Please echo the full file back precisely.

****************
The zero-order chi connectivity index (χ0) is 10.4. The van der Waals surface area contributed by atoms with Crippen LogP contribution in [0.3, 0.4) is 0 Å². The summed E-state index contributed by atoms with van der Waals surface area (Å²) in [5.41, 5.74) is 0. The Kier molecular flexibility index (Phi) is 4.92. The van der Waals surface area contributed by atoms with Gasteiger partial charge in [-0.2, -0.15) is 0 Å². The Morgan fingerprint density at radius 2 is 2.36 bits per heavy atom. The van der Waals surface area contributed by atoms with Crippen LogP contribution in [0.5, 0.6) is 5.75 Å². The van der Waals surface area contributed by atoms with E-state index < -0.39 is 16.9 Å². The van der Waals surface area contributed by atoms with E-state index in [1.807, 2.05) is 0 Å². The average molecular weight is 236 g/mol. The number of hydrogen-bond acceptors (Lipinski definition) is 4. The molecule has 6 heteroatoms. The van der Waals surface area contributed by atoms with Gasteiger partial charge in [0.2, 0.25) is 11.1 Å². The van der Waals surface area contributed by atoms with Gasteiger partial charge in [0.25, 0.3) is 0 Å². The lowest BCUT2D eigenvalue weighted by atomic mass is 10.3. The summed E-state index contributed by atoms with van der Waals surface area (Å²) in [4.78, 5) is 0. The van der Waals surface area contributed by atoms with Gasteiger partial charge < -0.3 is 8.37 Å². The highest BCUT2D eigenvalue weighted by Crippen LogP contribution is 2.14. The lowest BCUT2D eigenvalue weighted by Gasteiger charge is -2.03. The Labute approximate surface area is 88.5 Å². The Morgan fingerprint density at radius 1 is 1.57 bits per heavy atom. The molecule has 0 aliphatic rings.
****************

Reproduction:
The zero-order chi connectivity index (χ0) is 10.4. The van der Waals surface area contributed by atoms with Crippen LogP contribution in [0.3, 0.4) is 0 Å². The summed E-state index contributed by atoms with van der Waals surface area (Å²) in [5.41, 5.74) is 0. The Kier molecular flexibility index (Phi) is 4.92. The van der Waals surface area contributed by atoms with Gasteiger partial charge in [-0.2, -0.15) is 0 Å². The Morgan fingerprint density at radius 2 is 2.36 bits per heavy atom. The van der Waals surface area contributed by atoms with Crippen LogP contribution in [0.5, 0.6) is 5.75 Å². The van der Waals surface area contributed by atoms with E-state index < -0.39 is 16.9 Å². The van der Waals surface area contributed by atoms with E-state index in [1.807, 2.05) is 0 Å². The average molecular weight is 236 g/mol. The number of hydrogen-bond acceptors (Lipinski definition) is 4. The molecule has 6 heteroatoms. The van der Waals surface area contributed by atoms with Gasteiger partial charge in [0.2, 0.25) is 11.1 Å². The van der Waals surface area contributed by atoms with Gasteiger partial charge in [0.25, 0.3) is 0 Å². The lowest BCUT2D eigenvalue weighted by atomic mass is 10.3. The summed E-state index contributed by atoms with van der Waals surface area (Å²) in [4.78, 5) is 0. The van der Waals surface area contributed by atoms with Gasteiger partial charge < -0.3 is 8.37 Å². The highest BCUT2D eigenvalue weighted by Crippen LogP contribution is 2.14. The lowest BCUT2D eigenvalue weighted by Gasteiger charge is -2.03. The Labute approximate surface area is 88.5 Å². The Morgan fingerprint density at radius 1 is 1.57 bits per heavy atom. The molecule has 0 aliphatic rings.